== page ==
Much evidence suggests that interest groups in Museveni’s government not only respond to, but also try to sway public opinion.
Moreover, rampant corruption is leading to breakdowns in the service delivery chains, rendering the state apparatus incapable of meeting its obligations to safeguard its citizens, with catastrophic consequences such as famine and lack of basic medical supplies in a number of districts.
The continued inability and unwillingness to curb corruption is therefore seen as a failure by the Museveni administration to adequately provide for human rights – civil, political, economic, social and cultural, as well as the right to development – by depriving citizens access to public services.
The Museveni Administration where an interest group is strongly favoring a specific policy, but is unable to convince decision-makers of the policy’s merits, but instead tries to have an indirect impact on decision making by mobilising and shaping public opinion. Victimizers are still doing so by using both new and traditional media, sending leaflets to households or even holding a rally un-confronted.
It is creating a greater divide and inequality in society as the wealthy can afford private services. There is, therefore, a compelling argument to consider the fight against corruption in service delivery as an integral part of the human rights-based approach to development.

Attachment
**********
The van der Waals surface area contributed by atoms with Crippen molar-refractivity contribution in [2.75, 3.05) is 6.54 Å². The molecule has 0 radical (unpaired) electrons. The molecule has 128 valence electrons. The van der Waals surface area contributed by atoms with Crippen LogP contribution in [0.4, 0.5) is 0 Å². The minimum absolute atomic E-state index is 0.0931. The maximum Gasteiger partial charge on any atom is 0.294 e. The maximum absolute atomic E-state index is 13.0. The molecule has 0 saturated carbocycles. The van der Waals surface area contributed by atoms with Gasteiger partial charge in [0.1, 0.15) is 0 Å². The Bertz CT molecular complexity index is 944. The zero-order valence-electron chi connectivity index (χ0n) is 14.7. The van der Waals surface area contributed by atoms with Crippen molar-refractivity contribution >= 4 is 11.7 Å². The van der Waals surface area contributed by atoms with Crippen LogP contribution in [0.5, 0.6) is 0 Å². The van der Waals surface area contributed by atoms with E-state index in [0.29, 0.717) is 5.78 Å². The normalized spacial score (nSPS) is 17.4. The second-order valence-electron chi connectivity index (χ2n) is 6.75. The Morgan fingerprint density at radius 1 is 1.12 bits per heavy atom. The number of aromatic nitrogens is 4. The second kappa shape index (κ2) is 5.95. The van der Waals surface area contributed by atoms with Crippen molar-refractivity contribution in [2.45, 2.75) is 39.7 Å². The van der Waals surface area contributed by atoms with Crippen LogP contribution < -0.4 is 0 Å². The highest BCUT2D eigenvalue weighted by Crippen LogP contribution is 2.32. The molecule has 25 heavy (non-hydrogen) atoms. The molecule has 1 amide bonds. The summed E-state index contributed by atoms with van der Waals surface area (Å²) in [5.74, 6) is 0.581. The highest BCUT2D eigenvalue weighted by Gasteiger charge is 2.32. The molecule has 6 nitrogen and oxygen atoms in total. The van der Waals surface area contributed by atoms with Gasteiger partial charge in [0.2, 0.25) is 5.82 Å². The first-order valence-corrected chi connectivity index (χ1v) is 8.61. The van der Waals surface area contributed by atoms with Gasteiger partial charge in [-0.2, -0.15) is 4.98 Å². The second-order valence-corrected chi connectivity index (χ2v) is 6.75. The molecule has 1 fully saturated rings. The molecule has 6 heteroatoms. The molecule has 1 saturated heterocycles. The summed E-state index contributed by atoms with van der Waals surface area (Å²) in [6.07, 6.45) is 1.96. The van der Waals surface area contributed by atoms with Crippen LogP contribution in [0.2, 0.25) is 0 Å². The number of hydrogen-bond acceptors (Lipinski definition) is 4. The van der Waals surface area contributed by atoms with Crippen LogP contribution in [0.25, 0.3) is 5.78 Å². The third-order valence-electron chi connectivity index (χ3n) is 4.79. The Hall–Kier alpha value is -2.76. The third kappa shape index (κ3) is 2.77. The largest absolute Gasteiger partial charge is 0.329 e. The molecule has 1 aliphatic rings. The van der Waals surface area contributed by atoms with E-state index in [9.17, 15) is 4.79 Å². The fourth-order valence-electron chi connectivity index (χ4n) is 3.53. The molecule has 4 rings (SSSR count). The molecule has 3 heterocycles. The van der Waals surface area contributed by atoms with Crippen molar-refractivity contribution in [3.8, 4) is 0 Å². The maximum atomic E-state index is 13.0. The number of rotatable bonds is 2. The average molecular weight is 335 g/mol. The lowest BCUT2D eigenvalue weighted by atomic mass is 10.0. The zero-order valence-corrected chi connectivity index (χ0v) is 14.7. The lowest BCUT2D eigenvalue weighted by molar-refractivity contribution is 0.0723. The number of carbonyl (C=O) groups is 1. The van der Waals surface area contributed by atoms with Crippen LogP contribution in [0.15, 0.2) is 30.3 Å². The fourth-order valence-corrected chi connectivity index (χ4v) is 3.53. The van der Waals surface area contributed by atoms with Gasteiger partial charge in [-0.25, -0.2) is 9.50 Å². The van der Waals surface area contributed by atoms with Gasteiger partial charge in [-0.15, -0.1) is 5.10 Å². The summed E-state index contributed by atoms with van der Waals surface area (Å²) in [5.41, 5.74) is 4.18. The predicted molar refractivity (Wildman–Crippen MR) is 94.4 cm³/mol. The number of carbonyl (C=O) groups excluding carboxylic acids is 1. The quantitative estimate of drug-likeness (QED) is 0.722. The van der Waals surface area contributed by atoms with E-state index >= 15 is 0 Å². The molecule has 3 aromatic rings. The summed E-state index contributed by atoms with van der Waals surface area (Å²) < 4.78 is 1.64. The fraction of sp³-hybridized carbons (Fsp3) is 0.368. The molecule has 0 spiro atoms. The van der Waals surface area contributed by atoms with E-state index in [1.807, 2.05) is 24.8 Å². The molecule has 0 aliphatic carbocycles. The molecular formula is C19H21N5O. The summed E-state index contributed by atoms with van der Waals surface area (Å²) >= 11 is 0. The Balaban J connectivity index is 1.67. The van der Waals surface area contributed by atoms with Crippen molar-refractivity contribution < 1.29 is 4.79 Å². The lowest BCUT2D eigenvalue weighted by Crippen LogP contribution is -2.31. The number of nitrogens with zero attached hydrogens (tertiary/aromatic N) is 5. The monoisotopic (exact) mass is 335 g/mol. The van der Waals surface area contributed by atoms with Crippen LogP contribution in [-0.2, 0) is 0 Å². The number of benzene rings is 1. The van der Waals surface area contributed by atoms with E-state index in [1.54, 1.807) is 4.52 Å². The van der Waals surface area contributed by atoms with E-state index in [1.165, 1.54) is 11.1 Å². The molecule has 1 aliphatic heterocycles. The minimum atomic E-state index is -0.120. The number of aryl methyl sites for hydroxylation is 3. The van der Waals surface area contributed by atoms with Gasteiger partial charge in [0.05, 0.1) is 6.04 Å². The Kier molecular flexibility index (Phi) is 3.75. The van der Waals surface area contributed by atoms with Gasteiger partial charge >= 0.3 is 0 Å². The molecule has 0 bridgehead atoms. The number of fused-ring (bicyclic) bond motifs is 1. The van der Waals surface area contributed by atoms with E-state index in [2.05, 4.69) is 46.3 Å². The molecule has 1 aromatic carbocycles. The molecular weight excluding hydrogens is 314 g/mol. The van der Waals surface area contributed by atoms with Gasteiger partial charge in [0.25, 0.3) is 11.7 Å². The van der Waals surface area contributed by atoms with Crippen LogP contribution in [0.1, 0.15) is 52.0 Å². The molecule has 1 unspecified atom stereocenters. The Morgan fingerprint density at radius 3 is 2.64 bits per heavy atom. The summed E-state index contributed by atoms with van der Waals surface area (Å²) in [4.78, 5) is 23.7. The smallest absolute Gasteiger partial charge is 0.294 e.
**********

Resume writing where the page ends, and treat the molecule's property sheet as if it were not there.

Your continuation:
Corruption in service delivery is most frequently encountered by citizens, and can plague all kinds of interactions with the state. By undermining the quality and quantity of public services, this type of corruption has fatally eroded citizens’ confidence in the Ugandan public institutions and ultimately undermined political stability, as reflected by studies that have found a correlation between civil unrest and low-quality service supply.
The Museveni administration speaking bitterly about corruption but supporting it in practice is primarily affecting marginalised and vulnerable groups, as wealthier, more powerful groups of Ugandan society are less reliant on state assistance.
As such, corruption undermines the “redistribution” nature of our country’s public services, distorts policy decisions away from the public interest and diverts available public resources into the hands of corrupt groups inside, outside and straddling the state apparatus.
The malignant effect of corruption in public service delivery under the Museveni administration is on the quantity and quality of public services—profound implications for human development outcomes and citizens’ well-being and quality of life.
Corruption in service delivery has been shown to have negative effects on poverty rates,human development indicators, mortality rates, child mortality rates, school drop-out rates, trust in both central and local governments, and civil unrest. It has also been revealed to have devastating effects on the natural environment, which in some cases can lead to food and water insecurity in addition to mismanagement of precious resources.
Bribery and extortion at the point of delivery are rendering public services unaffordable for a large segment of our Ugandan population, effectively depriving the poor of access to key basic services they are entitled to.
After securing our future as promised, 2026 and beyond we call for a corrupt free service delivery system for the benefit of we, the common citizens.
For God and My Country, Uganda!
The writer; Lukanga Samuel (firstname.lastname@example.org) is a social development enthusiast and an Ambassador of Humanity.